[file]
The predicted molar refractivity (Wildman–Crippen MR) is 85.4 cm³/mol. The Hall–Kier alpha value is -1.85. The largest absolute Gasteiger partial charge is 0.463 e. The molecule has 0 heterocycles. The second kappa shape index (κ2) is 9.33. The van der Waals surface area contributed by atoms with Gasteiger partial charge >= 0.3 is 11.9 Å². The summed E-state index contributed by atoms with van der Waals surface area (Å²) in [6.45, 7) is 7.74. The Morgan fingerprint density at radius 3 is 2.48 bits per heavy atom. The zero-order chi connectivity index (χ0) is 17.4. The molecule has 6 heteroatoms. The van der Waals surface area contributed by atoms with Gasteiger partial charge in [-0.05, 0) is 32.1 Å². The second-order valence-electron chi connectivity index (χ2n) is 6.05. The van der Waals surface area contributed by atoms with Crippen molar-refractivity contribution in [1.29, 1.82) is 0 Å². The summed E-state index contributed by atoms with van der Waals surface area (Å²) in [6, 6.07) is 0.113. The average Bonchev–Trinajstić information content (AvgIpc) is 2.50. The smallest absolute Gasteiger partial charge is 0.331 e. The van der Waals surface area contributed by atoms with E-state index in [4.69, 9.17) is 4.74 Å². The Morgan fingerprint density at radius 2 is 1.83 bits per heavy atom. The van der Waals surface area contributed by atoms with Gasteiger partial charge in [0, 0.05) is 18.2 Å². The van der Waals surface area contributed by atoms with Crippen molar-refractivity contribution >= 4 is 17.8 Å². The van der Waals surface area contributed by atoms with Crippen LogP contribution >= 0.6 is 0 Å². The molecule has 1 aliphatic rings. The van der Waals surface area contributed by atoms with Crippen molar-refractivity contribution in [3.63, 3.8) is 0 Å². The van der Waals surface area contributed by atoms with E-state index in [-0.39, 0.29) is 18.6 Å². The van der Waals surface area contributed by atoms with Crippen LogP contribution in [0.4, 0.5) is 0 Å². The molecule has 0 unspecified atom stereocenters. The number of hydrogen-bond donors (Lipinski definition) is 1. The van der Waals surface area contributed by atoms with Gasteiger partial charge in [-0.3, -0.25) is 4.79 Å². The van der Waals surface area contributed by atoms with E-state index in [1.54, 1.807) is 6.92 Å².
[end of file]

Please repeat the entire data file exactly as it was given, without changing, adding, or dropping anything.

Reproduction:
The predicted molar refractivity (Wildman–Crippen MR) is 85.4 cm³/mol. The Hall–Kier alpha value is -1.85. The largest absolute Gasteiger partial charge is 0.463 e. The molecule has 0 heterocycles. The second kappa shape index (κ2) is 9.33. The van der Waals surface area contributed by atoms with Gasteiger partial charge >= 0.3 is 11.9 Å². The summed E-state index contributed by atoms with van der Waals surface area (Å²) in [6.45, 7) is 7.74. The Morgan fingerprint density at radius 3 is 2.48 bits per heavy atom. The zero-order chi connectivity index (χ0) is 17.4. The molecule has 6 heteroatoms. The van der Waals surface area contributed by atoms with Gasteiger partial charge in [-0.05, 0) is 32.1 Å². The second-order valence-electron chi connectivity index (χ2n) is 6.05. The van der Waals surface area contributed by atoms with Crippen molar-refractivity contribution in [1.29, 1.82) is 0 Å². The summed E-state index contributed by atoms with van der Waals surface area (Å²) in [6, 6.07) is 0.113. The average Bonchev–Trinajstić information content (AvgIpc) is 2.50. The smallest absolute Gasteiger partial charge is 0.331 e. The van der Waals surface area contributed by atoms with E-state index in [4.69, 9.17) is 4.74 Å². The Morgan fingerprint density at radius 2 is 1.83 bits per heavy atom. The van der Waals surface area contributed by atoms with Gasteiger partial charge in [0, 0.05) is 18.2 Å². The van der Waals surface area contributed by atoms with Crippen molar-refractivity contribution >= 4 is 17.8 Å². The van der Waals surface area contributed by atoms with Crippen LogP contribution >= 0.6 is 0 Å². The molecule has 1 aliphatic rings. The van der Waals surface area contributed by atoms with Crippen molar-refractivity contribution in [3.63, 3.8) is 0 Å². The van der Waals surface area contributed by atoms with E-state index in [-0.39, 0.29) is 18.6 Å². The van der Waals surface area contributed by atoms with Crippen LogP contribution in [0.4, 0.5) is 0 Å². The molecule has 0 unspecified atom stereocenters. The number of hydrogen-bond donors (Lipinski definition) is 1. The van der Waals surface area contributed by atoms with Gasteiger partial charge in [-0.3, -0.25) is 4.79 Å². The van der Waals surface area contributed by atoms with E-state index in [1.54, 1.807) is 6.92 Å².